Vacancy rates are on the rise nationwide – the highest level in a decade – creating headaches for property managers and landlords.
As our capital cities become “renters’ markets” there’s plenty that can be done to make a property more attractive, and tenanted.
Here are 10 tips to help your properties stand out in a high-vacancy-rate scenario:
- Add low-cost extras: if your property lacks an outdoor entertaining ‘zone’, heating, cooling or adequate storage, adding these popular items could get it rented out faster. A fresh coat of paint can also work wonders.
- Focus on photos: commission a floorplan and professional photos, which can have virtual “furniture” added for scale, and use them every time your property is vacant. Make sure the text in the advertisement sells tenants on the experience of living in the property, not just the number of bedrooms.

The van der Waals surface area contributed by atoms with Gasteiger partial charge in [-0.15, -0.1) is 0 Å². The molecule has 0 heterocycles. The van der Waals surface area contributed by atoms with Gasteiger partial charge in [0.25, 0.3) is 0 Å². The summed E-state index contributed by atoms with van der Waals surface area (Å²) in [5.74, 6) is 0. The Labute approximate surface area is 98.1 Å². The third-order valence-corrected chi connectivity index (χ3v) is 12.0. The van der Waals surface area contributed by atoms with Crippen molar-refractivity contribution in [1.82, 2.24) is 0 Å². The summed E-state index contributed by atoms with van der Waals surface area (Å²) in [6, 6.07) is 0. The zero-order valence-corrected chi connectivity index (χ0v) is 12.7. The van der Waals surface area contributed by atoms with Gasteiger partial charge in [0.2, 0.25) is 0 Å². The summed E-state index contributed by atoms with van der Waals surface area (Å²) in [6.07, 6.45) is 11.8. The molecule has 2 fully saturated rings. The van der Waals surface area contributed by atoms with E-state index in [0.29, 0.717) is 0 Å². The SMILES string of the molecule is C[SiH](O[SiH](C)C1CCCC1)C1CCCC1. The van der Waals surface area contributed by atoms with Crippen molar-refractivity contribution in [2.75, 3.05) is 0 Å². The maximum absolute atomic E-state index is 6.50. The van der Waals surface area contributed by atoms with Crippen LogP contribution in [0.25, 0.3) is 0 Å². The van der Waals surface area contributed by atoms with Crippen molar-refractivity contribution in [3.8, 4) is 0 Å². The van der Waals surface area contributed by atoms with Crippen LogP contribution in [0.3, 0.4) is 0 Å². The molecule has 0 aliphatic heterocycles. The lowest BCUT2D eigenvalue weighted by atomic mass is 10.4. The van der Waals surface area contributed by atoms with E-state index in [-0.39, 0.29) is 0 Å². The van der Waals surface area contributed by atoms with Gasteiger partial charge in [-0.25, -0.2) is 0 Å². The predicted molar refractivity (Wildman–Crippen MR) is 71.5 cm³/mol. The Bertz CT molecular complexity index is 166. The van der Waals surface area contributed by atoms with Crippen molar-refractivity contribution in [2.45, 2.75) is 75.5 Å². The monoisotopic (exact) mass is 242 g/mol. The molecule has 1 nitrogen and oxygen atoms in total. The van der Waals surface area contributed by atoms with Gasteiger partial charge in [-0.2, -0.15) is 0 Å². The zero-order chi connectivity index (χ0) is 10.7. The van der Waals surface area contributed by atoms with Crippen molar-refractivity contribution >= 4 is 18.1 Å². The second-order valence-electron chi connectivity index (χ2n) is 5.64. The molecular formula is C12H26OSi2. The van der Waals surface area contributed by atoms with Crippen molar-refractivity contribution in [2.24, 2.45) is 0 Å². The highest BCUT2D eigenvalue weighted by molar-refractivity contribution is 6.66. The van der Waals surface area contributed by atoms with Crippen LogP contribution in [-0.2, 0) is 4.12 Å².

- Consider video: some agents are starting to experiment with using video in advertisements, which could also be worth a try.
- Say okay to pets: Australians are a nation of pet lovers. If you allow tenants with pets into your properties, you’ve got a far wider pool of prospective occupants – and much less competition – as many landlords won’t allow pets.
- Offer flexible home opens: when properties are in plentiful supply, prospective tenants can afford to only attend inspections at convenient times for them. Make sure your property is open for inspection at least twice a week, including on the weekend.
- Get feedback and make change: get feedback from prospective tenants at the opens. Are they interested? If not, why? Is it something you can address?
- Vary lease length: be flexible with leases as some tenants want the certainty of a two-year lease, while others may only need six months.
- Don’t set and forget the rent: if you drop the rent to get a tenant, don’t forget to be vigilant when it comes to subsequent regular rent rises – moving is a hassle and most tenants are prepared to pay extra to avoid it.
- Quality control: don’t let standards slip when competition is low. It’s better to have no tenant than a tenant who is always late with rent or leaves your property trashed.
- Don’t forget insurance: if your property is vacant for an extended period of time, it is important to notify your landlord insurance provider to discuss the implications and make sure you remain covered.